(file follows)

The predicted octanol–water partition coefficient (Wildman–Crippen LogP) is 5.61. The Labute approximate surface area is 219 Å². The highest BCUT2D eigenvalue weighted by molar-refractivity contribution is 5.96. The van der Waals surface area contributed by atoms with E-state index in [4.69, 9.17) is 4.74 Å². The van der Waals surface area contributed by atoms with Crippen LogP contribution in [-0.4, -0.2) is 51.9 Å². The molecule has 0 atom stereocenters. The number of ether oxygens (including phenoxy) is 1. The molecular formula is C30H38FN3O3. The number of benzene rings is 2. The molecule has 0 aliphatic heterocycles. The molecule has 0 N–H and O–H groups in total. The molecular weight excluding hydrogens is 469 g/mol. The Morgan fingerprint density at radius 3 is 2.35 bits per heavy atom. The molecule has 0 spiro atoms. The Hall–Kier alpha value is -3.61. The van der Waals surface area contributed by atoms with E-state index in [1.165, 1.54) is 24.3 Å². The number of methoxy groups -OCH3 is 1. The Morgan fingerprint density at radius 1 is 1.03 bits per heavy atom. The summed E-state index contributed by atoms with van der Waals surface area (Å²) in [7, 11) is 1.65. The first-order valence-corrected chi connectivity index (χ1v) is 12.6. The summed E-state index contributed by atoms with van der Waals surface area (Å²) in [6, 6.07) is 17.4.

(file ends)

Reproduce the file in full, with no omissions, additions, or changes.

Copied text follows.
The predicted octanol–water partition coefficient (Wildman–Crippen LogP) is 5.61. The Labute approximate surface area is 219 Å². The highest BCUT2D eigenvalue weighted by molar-refractivity contribution is 5.96. The van der Waals surface area contributed by atoms with E-state index in [4.69, 9.17) is 4.74 Å². The van der Waals surface area contributed by atoms with Crippen LogP contribution in [-0.4, -0.2) is 51.9 Å². The molecule has 0 atom stereocenters. The number of ether oxygens (including phenoxy) is 1. The molecular formula is C30H38FN3O3. The number of benzene rings is 2. The molecule has 0 aliphatic heterocycles. The molecule has 0 N–H and O–H groups in total. The molecular weight excluding hydrogens is 469 g/mol. The Morgan fingerprint density at radius 3 is 2.35 bits per heavy atom. The molecule has 0 spiro atoms. The Hall–Kier alpha value is -3.61. The van der Waals surface area contributed by atoms with E-state index in [1.165, 1.54) is 24.3 Å². The number of methoxy groups -OCH3 is 1. The Morgan fingerprint density at radius 1 is 1.03 bits per heavy atom. The summed E-state index contributed by atoms with van der Waals surface area (Å²) in [7, 11) is 1.65. The first-order valence-corrected chi connectivity index (χ1v) is 12.6. The summed E-state index contributed by atoms with van der Waals surface area (Å²) in [6, 6.07) is 17.4.